They had not received any aid in three weeks.
While we have all that we need, we want and all the luxuries at our disposal, the least we can do is donate generously, organize fundraising events and send those funds to organizations that are organized and are working on the ground, for example the Islamic Relief.
Battling Flood in Larkana:
In the Southern Province of Sindh, the Pakistani navy and army has evacuated the city of Shahdadkot in the district of Larkana located in the NW of Sindh bordering Balochistan Province- about 100,000 residents, in order to create defenses against floods. The government is trying to keep the flood from creating havoc in the city of Larkana by reconstructing the Levee (Dyke) after the erosion of the Dyke due to the floods.
While the Kotri Barrage is at its full capacity and the Pakistani navy has started to evacuate villages, which if flood water overcomes, will flood the 6th largest city of Pakistan and the second largest city of the province of Sindh, Hyderabad.
In Ann Arbor, Michigan, the Islamic Center of Ann Arbor (also known as the Muslim Community Association) will be having a fundraising on Friday, August 27th and Saturday 28th night.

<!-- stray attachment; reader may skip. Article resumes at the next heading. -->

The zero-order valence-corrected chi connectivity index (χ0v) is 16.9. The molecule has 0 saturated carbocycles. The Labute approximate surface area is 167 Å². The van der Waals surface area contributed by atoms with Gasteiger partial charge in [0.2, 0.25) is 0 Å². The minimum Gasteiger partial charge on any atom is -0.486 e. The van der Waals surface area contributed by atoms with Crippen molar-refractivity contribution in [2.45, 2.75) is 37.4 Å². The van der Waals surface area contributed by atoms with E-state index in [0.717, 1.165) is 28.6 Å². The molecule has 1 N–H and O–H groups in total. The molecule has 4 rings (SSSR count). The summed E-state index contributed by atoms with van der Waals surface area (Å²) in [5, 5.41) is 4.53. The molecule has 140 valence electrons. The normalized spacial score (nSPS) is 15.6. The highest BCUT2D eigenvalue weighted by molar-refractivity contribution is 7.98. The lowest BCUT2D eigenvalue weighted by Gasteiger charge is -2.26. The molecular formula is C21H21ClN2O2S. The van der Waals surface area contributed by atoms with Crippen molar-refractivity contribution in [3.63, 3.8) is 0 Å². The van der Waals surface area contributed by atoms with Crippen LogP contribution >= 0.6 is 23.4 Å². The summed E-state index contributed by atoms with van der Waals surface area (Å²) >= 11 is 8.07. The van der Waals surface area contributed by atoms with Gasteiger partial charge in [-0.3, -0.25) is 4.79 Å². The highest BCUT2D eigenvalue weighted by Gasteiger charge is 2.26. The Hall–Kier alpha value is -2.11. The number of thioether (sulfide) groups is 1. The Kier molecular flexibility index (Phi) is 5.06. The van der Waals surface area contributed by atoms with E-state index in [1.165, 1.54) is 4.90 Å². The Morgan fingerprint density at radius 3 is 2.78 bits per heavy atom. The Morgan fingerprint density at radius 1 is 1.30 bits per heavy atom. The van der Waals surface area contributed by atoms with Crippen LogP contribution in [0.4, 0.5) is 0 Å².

Colleges and Universities will be resuming soon, do a fundraising drive as soon as possible so that more people can get the much needed aid.
Please leave a comment below or e-mail me if you want to organize a fundraiser in Ann Arbor or its vicinity.
Below I have tried to summarize pledges from the international community, while your support is very crucial for providing immediate relief to the people.
Donate online right now at the Islamic Relief, rated 4 star by the US Charity Navigator.
More pictures of the devastation can be seen here. Please share this post with others at whatever social networking website you use, e-mail them. Please donate and raise awareness.
Countries that have pledged:
Saudi Arabia– $105 Million
Japan– $14 Million and rescue Helicopters.
Asian Development Bank– $3 million for emergency relief, and expects to contribute at least $2 billion to recovery efforts during the next two years.
United States– $150 million (£96.2m).
Britain– £60m [which is] nearly $100m dollars.
European Union– $256 million.
India– $5 Million, included in UN’s Aid Appeal.
Afghanistan– $1 Million, included in UN’s Aid Appeal.
China– Sent relief goods worth 50 million yuan (7.4 million U.S. dollars) and will be sending 20 Million yuan relief goods soon.
Kuwait– $10 Million
UAE– A fleet of Chinook helicopters was deployed to help in evacuation, according to the commander of the UAE Armed Force’s Relief Team in Pakistan.
Iran– Will be sending its 6th Cargo today on Tuesday, inshallah.
Many other groups from Middle Eastern countries, like Egypt, and South-East Asian countries, like Malaysia are sending funds through Al-Khidmat Foundation Pakistan.